Health and Social Care Secretary Jeremy Hunt has told independent acute hospitals that “urgent action” is needed in response to a critical report on the sector from regulators.
In a letter to the chief executives of independent healthcare providers, Mr Hunt has ordered urgent action to be taken to improve patient safety.
He has given the sector’s leaders two weeks to respond and set out what action they will take, following the publication of a report last month by the Care Quality Commission.
The CQC report on the quality and safety of provision at the more than 200 independent acute settings found most were providing good care, with 70% rated “good” or “outstanding”.
However, it also identified “clear scope for improvement”, given that nearly a third – 30% – of the providers that it looked at in England were currently rated as “requires improvement”.
Mr Hunt highlighted that patient safety was the biggest concern raised by the regulator, following examples seen by inspectors of poor practice and unsafe care.
“We need urgent assurances that the independent sector will get its house in order on safety”
He said: “The NHS has been on a long and hard journey to transform the safety and quality of care in the wake of Mid Staffs, and has now been ranked the safest health system in the world.
“The CQC report suggests that there is a real risk this progress is not being matched by equally high standards in parts of the independent sector,” said Mr Hunt.
The health and social care secretary told hospital chief executives he was seeking their “co-operation on a number of vital safety and quality issues”.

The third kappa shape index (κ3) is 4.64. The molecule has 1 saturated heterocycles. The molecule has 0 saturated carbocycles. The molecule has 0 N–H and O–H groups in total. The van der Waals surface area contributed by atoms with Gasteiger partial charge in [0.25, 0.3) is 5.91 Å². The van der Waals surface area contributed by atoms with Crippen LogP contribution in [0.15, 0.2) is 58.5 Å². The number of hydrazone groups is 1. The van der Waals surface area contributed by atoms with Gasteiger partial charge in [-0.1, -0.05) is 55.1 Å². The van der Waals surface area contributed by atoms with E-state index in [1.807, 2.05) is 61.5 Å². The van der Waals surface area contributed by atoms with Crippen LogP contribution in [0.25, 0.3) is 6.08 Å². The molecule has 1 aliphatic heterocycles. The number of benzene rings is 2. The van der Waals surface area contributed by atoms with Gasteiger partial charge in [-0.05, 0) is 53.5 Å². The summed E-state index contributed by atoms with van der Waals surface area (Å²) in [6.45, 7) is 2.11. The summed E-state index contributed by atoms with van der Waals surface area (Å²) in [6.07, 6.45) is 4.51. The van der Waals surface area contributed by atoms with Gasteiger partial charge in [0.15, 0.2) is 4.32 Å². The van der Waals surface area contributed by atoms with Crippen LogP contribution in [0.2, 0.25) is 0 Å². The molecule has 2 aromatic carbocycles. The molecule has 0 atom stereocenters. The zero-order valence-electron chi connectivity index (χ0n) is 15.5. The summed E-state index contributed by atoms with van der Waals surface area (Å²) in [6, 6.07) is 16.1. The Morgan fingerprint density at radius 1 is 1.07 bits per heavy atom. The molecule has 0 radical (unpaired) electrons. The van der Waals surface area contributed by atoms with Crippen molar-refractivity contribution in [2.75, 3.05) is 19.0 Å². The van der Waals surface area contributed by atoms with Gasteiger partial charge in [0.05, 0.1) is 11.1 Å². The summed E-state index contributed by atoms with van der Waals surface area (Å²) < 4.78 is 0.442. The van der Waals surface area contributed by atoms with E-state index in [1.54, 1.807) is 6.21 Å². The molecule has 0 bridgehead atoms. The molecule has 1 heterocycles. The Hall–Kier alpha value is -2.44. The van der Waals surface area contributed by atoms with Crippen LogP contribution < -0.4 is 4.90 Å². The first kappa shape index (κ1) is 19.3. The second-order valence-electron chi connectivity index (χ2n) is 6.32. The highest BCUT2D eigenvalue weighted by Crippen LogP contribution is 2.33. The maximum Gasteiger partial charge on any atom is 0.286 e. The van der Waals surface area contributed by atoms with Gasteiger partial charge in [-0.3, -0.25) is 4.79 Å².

Comparing intervention when NHS trusts were failing, he said he would look at “similarly robust action” to ensure rapid improvement from private providers offering inadequate care.
He also called for “much greater transparency” from the independent sector, citing progress made by the NHS on publishing surgical outcomes per clinician and avoidable deaths per hospital trust.
“I am disappointed by the variation in voluntary progress to address the disparity of information on standards in private settings,” he said.
Mr Hunt noted the positive impact that the Private Healthcare Information Network was starting to have, but said he wanted specific assurances that every provider was submitting comprehensive data sets to it.
“We will explore whether the reporting requirements need to be strengthened to make them comparable with the NHS,” he said.
“We will explore whether the reporting requirements need to be strengthened”
In addition, he stated he was “not convinced” that the NHS was getting “fair remuneration” in cases where it was “obliged” to deal with the consequences of negligent care from the private sector.
Meanwhile, he flagged critical care and transfers to the NHS, noting that the CQC had found many private providers lacked “appropriate escalation processes or transfer agreements is unacceptable”.
“All healthcare providers dealing with more routine procedures need to have clear processes for managing deterioration and for escalation,” said Mr Hunt.
Lastly, his letter urged the sector to make a “meaningful contribution” to the government’s apprenticeship programme and aid he would be “grateful for an update on your work in this area”.
In a statement accompanying the letter, he said: “If the sector is to partner with the NHS and benefit from our world-leading medical training, we need urgent assurances that the independent sector will get its house in order on safety, as well as a commitment to take rapid action to match the NHS’s world-recognised progress on transparency.”